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This psalm begins the Hallel, or as sometimes called, the great Hallel—though that name more properly is confined to Psalms 136:0—recited at the great Jewish feasts. It is partly modelled on Hannah’s song. Its form is regular.
(1) Ye servants of the Lord—i.e., Israel. (See Psalms 69:36.)
(4) Comp. Psalms 8:1, &c
(6) Humbleth himself.—Contrast this condescension with the indifference to human joys and sorrows which heathen deities were said to show.
(7) Dunghill.—Literally, a heap of rubbish. “Before each village in Hauran there is a place where the household heap up the sweepings of their stalls, and it gradually reaches a great circumference and a height which rises far above the highest buildings of the village.” “The mezbela serves the inhabitants of the district as a watch-tower, and on close oppressive evenings as a place of assembly, because there is a current of air on the height. There the children play about the whole day long; there the forsaken one lies who, having been seized with some horrible malady, is not allowed to enter the dwellings of men, by day asking alms of the passers by, and at night hiding himself among the ashes which the sun has warmed.”—Delitzsch’s Commentary on the Book of Job, ii. 152, with Note by Wetzstein. It was on the mezbela that, according to tradition, Job sat.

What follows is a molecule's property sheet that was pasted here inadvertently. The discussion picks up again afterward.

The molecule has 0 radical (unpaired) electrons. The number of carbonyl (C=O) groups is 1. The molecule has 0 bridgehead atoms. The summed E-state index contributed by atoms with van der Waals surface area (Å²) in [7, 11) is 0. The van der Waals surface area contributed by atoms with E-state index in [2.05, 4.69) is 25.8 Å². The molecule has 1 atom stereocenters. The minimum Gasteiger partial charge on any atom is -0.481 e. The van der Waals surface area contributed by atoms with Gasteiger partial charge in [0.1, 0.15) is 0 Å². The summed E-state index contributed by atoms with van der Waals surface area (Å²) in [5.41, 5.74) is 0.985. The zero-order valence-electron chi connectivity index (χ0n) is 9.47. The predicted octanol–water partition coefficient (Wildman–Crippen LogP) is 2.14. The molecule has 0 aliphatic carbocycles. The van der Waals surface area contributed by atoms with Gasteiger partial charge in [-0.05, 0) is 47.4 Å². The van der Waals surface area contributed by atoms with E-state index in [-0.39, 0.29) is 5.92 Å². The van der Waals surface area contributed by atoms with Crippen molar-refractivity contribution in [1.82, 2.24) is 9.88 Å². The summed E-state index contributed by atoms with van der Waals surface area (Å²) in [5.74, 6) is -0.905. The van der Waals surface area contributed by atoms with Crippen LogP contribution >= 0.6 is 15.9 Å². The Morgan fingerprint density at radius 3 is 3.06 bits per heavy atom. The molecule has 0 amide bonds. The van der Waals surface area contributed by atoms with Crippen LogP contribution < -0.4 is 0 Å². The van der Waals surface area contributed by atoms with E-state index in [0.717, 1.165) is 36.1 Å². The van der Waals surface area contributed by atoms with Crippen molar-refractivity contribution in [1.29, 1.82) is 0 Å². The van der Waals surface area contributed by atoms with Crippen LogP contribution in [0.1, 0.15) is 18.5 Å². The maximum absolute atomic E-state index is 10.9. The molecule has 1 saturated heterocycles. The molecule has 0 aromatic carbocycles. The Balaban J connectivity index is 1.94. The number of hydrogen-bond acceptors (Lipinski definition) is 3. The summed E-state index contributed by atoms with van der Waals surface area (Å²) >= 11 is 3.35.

(7-8) See 1 Samuel 2:8, from which the verses are taken; and comp. Luke 1:52.
So the heathen poet sang of Jove (Hor.: Odes i., 34, 35).
(9) He maketh.—See margin. Motherhood alone assured the wife of a fixed and dignified position in her husband’s house. The quotation from Hannah’s song suggested the allusion to her story. We are no doubt right in taking this joyful mother as emblematic of the nation itself restored to prosperity and joy.
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Ellicott, Charles John. "Commentary on Psalms 113". "Ellicott's Commentary for English Readers". https://www.studylight.org/
the Third Week after Epiphany